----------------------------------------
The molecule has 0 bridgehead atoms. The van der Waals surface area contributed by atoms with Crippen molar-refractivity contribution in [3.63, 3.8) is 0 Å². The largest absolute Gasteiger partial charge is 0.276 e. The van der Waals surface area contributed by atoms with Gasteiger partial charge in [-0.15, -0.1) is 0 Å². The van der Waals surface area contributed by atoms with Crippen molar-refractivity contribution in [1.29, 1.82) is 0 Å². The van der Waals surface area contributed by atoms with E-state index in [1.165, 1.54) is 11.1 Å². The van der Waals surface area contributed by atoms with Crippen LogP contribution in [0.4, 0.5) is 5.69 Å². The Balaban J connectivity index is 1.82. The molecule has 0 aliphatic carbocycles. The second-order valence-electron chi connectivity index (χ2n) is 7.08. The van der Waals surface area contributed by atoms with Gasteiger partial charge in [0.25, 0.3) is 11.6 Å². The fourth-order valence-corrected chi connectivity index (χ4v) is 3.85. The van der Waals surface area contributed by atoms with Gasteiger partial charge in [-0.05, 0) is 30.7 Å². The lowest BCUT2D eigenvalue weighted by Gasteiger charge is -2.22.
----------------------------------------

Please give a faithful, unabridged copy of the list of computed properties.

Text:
The molecule has 0 bridgehead atoms. The van der Waals surface area contributed by atoms with Crippen molar-refractivity contribution in [3.63, 3.8) is 0 Å². The largest absolute Gasteiger partial charge is 0.276 e. The van der Waals surface area contributed by atoms with Gasteiger partial charge in [-0.15, -0.1) is 0 Å². The van der Waals surface area contributed by atoms with Crippen molar-refractivity contribution in [1.29, 1.82) is 0 Å². The van der Waals surface area contributed by atoms with E-state index in [1.165, 1.54) is 11.1 Å². The van der Waals surface area contributed by atoms with Crippen LogP contribution in [0.4, 0.5) is 5.69 Å². The Balaban J connectivity index is 1.82. The molecule has 0 aliphatic carbocycles. The second-order valence-electron chi connectivity index (χ2n) is 7.08. The van der Waals surface area contributed by atoms with Gasteiger partial charge in [0.25, 0.3) is 11.6 Å². The fourth-order valence-corrected chi connectivity index (χ4v) is 3.85. The van der Waals surface area contributed by atoms with Gasteiger partial charge in [-0.05, 0) is 30.7 Å². The lowest BCUT2D eigenvalue weighted by Gasteiger charge is -2.22.